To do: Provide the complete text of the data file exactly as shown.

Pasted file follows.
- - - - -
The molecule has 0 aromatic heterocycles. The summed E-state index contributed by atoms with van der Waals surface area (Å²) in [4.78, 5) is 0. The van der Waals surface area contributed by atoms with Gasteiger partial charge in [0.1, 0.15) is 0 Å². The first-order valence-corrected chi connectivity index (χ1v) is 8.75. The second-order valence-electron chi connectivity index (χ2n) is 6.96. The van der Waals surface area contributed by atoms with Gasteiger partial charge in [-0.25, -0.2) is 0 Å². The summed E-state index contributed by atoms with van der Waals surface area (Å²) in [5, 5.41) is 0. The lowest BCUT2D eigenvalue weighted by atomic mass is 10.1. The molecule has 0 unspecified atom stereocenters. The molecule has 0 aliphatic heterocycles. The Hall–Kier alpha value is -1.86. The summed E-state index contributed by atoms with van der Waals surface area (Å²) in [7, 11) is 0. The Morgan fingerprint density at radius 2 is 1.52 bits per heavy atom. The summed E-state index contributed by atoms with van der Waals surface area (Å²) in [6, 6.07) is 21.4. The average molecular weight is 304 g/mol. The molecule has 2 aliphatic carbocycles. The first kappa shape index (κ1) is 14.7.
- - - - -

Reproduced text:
The molecule has 0 aromatic heterocycles. The summed E-state index contributed by atoms with van der Waals surface area (Å²) in [4.78, 5) is 0. The van der Waals surface area contributed by atoms with Gasteiger partial charge in [0.1, 0.15) is 0 Å². The first-order valence-corrected chi connectivity index (χ1v) is 8.75. The second-order valence-electron chi connectivity index (χ2n) is 6.96. The van der Waals surface area contributed by atoms with Gasteiger partial charge in [-0.25, -0.2) is 0 Å². The summed E-state index contributed by atoms with van der Waals surface area (Å²) in [5, 5.41) is 0. The lowest BCUT2D eigenvalue weighted by atomic mass is 10.1. The molecule has 0 unspecified atom stereocenters. The molecule has 0 aliphatic heterocycles. The Hall–Kier alpha value is -1.86. The summed E-state index contributed by atoms with van der Waals surface area (Å²) in [7, 11) is 0. The Morgan fingerprint density at radius 2 is 1.52 bits per heavy atom. The summed E-state index contributed by atoms with van der Waals surface area (Å²) in [6, 6.07) is 21.4. The average molecular weight is 304 g/mol. The molecule has 2 aliphatic carbocycles. The first kappa shape index (κ1) is 14.7.